26.1 - Structure of the atom

Greek philosophers first proposed the idea of atoms more than 2,500 years ago. It seemed logical that if you kept grinding up matter into smaller bits you should eventually reach a limit as to the smallest possible bit of matter. This they named atomo (άτομο), meaning indivisible. Leucippus’s and Democritus’s intellectual deduction of the atom’s existence was far beyond their ability to prove by experiment. For the next 2,300 years few believed in atoms and the idea remained a minor curiosity. Today the fact that matter is made of atoms is a central theme in our understanding of the universe. We also know that atoms are not indivisible but are themselves composed of even smaller particles—protons, neutrons, and electrons. Read the text aloud
The discovery of atomic structure
Mendeleev's first periodic tableThe modern theory of the atom dates to John Dalton’s 1805 hypothesis that each element is a different kind of atom and that atoms combine together to form compounds. Dalton suggested that atoms of different elements have different masses and sizes. By 1867, the Russian chemist Dmitri Mendeleev had created the first version of the periodic table, which organized the known data about elemental masses and grouped elements by similar properties. Mendeleev’s work was a clue that atoms have an internal structure that is responsible for the different observable properties of the elements. Read the text aloud
British physicist J. J. ThomsonThe first confirmation of structure in atoms came in 1897 when British physicist J. J. Thomson demonstrated that cathode rays were made of negatively charged particles emitted from matter and were much smaller than atoms. He hypothesized that electrons came from inside the atom. By 1909, Ernest Rutherford of England and New Zealand showed experimentally that nearly all of the mass of the atom is concentrated in a small, dense, central nucleus containing positively charged particles, which he called protons. Read the text aloud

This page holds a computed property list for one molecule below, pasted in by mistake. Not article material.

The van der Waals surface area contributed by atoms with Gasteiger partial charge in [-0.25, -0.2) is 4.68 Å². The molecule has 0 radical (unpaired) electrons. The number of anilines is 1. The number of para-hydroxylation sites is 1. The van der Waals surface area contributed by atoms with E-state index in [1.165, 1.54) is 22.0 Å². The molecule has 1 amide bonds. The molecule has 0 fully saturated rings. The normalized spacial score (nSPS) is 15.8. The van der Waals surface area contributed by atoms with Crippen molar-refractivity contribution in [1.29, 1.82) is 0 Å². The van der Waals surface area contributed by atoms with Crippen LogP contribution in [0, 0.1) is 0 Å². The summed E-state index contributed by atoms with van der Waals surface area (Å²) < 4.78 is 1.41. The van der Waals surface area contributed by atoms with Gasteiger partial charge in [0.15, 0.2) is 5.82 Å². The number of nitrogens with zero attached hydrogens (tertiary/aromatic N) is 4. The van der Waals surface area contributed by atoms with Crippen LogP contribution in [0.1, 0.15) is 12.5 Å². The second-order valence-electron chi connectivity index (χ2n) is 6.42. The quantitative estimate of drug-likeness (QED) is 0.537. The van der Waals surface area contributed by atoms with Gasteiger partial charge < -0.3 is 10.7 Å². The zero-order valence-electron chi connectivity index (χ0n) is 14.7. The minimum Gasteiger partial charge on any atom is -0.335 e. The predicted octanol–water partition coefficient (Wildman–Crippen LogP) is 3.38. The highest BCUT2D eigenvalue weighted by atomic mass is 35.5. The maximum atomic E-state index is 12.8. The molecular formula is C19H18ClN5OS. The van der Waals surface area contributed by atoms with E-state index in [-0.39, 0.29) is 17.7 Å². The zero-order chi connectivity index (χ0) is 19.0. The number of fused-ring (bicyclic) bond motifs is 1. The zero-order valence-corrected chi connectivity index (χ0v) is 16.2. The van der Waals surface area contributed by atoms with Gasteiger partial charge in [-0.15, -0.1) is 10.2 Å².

The atom has one or more electrons orbiting around a nucleus containing one or more protons and neutronsToday, we have a fairly good understanding of the structure of atoms. Atoms contain three particles called electrons, protons, and neutrons. The electron is the lightest of the three and is a small, fast-moving particle with negative electric charge. The proton has positive electric charge and 1,836 times more mass than the electron. The neutron has slightly more mass than the proton but has zero electric charge. The heavy protons and neutrons are located in the nucleus of the atom, while the light electrons can be thought of as whizzing around the outer part of the atom. The nucleus of the atom is so small that, if the nucleus were the size of a grain of rice, the whole atom would be the size of two football fields. That is a small nucleus, indeed! Read the text aloud Show Quarks
Which of the following lists the particles from least massive to most massive?
  1. protons, electrons, atoms, neutrons
  2. electrons, neutrons, protons, atoms
  3. electrons, protons, neutrons, atoms
  4. neutrons, atoms, electrons, protons

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